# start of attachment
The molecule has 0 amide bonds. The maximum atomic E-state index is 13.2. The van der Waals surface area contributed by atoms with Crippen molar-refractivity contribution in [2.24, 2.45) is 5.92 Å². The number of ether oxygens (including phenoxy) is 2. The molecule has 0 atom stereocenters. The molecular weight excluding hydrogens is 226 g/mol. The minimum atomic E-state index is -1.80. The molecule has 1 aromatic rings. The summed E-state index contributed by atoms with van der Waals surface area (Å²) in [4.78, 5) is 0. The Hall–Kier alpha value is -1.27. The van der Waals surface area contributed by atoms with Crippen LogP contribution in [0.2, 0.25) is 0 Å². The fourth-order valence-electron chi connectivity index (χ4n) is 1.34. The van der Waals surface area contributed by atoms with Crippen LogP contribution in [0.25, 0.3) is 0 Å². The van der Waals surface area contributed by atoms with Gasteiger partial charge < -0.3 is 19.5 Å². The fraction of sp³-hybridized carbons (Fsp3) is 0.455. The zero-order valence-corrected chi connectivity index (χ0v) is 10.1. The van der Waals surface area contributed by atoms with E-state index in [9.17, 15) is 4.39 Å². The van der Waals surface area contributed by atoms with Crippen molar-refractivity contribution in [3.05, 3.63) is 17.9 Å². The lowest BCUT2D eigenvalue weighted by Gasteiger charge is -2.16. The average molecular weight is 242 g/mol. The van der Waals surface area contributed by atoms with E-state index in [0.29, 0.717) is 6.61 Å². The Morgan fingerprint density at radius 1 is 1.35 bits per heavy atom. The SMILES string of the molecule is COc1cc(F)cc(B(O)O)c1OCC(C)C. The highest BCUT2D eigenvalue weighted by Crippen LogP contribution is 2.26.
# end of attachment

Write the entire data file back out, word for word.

The molecule has 0 amide bonds. The maximum atomic E-state index is 13.2. The van der Waals surface area contributed by atoms with Crippen molar-refractivity contribution in [2.24, 2.45) is 5.92 Å². The number of ether oxygens (including phenoxy) is 2. The molecule has 0 atom stereocenters. The molecular weight excluding hydrogens is 226 g/mol. The minimum atomic E-state index is -1.80. The molecule has 1 aromatic rings. The summed E-state index contributed by atoms with van der Waals surface area (Å²) in [4.78, 5) is 0. The Hall–Kier alpha value is -1.27. The van der Waals surface area contributed by atoms with Crippen LogP contribution in [0.2, 0.25) is 0 Å². The fourth-order valence-electron chi connectivity index (χ4n) is 1.34. The van der Waals surface area contributed by atoms with Crippen LogP contribution in [0.25, 0.3) is 0 Å². The van der Waals surface area contributed by atoms with Gasteiger partial charge < -0.3 is 19.5 Å². The fraction of sp³-hybridized carbons (Fsp3) is 0.455. The zero-order valence-corrected chi connectivity index (χ0v) is 10.1. The van der Waals surface area contributed by atoms with E-state index in [9.17, 15) is 4.39 Å². The van der Waals surface area contributed by atoms with Crippen molar-refractivity contribution in [3.05, 3.63) is 17.9 Å². The lowest BCUT2D eigenvalue weighted by Gasteiger charge is -2.16. The average molecular weight is 242 g/mol. The van der Waals surface area contributed by atoms with E-state index in [0.29, 0.717) is 6.61 Å². The Morgan fingerprint density at radius 1 is 1.35 bits per heavy atom. The SMILES string of the molecule is COc1cc(F)cc(B(O)O)c1OCC(C)C. The highest BCUT2D eigenvalue weighted by Crippen LogP contribution is 2.26.